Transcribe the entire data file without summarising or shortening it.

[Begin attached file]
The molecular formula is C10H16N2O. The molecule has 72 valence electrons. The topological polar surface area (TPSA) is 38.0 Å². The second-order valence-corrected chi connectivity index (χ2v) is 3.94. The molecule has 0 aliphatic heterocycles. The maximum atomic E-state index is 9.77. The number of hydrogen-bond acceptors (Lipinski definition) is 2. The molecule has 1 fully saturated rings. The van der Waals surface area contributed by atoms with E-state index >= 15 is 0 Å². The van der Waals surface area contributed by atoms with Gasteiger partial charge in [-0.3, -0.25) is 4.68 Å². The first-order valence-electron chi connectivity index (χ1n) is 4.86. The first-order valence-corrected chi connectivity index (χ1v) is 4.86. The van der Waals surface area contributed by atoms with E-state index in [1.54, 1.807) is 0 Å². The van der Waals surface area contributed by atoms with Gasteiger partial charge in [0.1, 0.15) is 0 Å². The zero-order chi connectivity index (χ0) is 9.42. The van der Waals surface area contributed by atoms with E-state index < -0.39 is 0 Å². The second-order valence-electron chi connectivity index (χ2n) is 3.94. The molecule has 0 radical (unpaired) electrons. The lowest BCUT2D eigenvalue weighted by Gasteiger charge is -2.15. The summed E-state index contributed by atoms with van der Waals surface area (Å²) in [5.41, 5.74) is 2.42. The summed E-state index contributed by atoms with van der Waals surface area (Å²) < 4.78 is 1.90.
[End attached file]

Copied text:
The molecular formula is C10H16N2O. The molecule has 72 valence electrons. The topological polar surface area (TPSA) is 38.0 Å². The second-order valence-corrected chi connectivity index (χ2v) is 3.94. The molecule has 0 aliphatic heterocycles. The maximum atomic E-state index is 9.77. The number of hydrogen-bond acceptors (Lipinski definition) is 2. The molecule has 1 fully saturated rings. The van der Waals surface area contributed by atoms with E-state index >= 15 is 0 Å². The van der Waals surface area contributed by atoms with Gasteiger partial charge in [-0.3, -0.25) is 4.68 Å². The first-order valence-electron chi connectivity index (χ1n) is 4.86. The first-order valence-corrected chi connectivity index (χ1v) is 4.86. The van der Waals surface area contributed by atoms with E-state index in [1.54, 1.807) is 0 Å². The van der Waals surface area contributed by atoms with Gasteiger partial charge in [0.1, 0.15) is 0 Å². The zero-order chi connectivity index (χ0) is 9.42. The van der Waals surface area contributed by atoms with E-state index < -0.39 is 0 Å². The second-order valence-electron chi connectivity index (χ2n) is 3.94. The molecule has 0 radical (unpaired) electrons. The lowest BCUT2D eigenvalue weighted by Gasteiger charge is -2.15. The summed E-state index contributed by atoms with van der Waals surface area (Å²) in [5.41, 5.74) is 2.42. The summed E-state index contributed by atoms with van der Waals surface area (Å²) < 4.78 is 1.90.